Women as Agents of Change: A View from the UN

Photo caption: Sydney Hulebak (second from left) and colleagues at the 61st Annual UN Commission on the Status of Women.

As a student in the Latin American Studies Program, Sydney Hulebak appreciates how learning at Johns Hopkins SAIS creates opportunities for experience outside the classroom. Sydney was among the 16 participants who accompanied Professor Kent Davis-Packard’s SAIS Women Lead study trip to New York in March to participate in the 61st Annual United Nations Commission on the Status of Women (CSW61).

The experience gave Sydney an in-depth look at women’s contributions to security and global economic progress, particularly with regard to trade, finance, and countering violent extremism. The Commission focused on the the role of women in achieving the UN’s Sustainable Development Goals, which address gender imbalances worldwide.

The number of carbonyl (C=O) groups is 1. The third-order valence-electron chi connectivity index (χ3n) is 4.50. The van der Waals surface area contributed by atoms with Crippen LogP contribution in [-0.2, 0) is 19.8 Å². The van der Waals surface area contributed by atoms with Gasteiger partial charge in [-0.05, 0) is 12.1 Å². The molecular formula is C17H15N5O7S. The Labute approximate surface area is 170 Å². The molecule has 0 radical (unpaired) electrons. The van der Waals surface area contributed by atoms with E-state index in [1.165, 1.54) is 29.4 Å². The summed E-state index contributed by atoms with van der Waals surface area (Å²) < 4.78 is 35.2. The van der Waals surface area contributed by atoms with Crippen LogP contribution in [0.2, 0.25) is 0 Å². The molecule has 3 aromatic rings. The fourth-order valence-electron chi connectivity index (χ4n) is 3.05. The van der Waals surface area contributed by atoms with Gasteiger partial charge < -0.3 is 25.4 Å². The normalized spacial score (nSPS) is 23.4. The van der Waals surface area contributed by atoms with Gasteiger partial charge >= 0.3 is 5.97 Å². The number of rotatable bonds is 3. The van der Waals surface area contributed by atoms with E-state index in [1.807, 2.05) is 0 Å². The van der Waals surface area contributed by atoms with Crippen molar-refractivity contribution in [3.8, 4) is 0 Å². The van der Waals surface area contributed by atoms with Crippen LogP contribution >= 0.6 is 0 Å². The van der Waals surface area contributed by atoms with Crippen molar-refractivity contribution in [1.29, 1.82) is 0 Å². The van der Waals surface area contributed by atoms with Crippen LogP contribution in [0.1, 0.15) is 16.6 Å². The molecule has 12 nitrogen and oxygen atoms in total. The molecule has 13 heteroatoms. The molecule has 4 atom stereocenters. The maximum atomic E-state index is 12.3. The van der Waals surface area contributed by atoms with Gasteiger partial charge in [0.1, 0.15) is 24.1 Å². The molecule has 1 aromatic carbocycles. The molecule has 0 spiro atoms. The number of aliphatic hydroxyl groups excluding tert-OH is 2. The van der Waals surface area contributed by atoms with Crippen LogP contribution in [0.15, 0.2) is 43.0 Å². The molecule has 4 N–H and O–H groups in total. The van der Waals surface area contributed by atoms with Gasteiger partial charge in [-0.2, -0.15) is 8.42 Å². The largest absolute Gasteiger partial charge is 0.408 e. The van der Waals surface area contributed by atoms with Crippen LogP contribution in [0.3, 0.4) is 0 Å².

Sydney explored these issues further in Professor Davis-Packard’s spring 2017 course, “Transcending Culture: Women as Agents of Change” and will serve as the research assistant for Professor Davis-Packard’s forthcoming SAIS Women Lead Practicum that launches fall 2017. The Practicum provides students the opportunity to work with public or private organizations on projects that advance women.

Between the UN Commission and the Transcending Culture course, Sydney found common themes regarding the struggle toward women’s equal representation and participation. “The course has provided me and my classmates with a unique opportunity to immerse ourselves in the study of international relations fully integrating the role of women into mainstream issues such as peace-building and a state’s economic and political stability,” Sydney said. “This not only shapes how we view issues such as conflict resolution and effective global leadership, it also provides us with the proper toolkit to embark on whatever career path we see fit.”

Sydney is already finding opportunities to contribute to women’s empowerment. She co-founded an organization called Lion’s Thread that works in Uganda to provide seed funding for locally-led and women-propelled enterprises. After graduation, she plans to continue with similar initiatives in Latin America and across other emerging markets.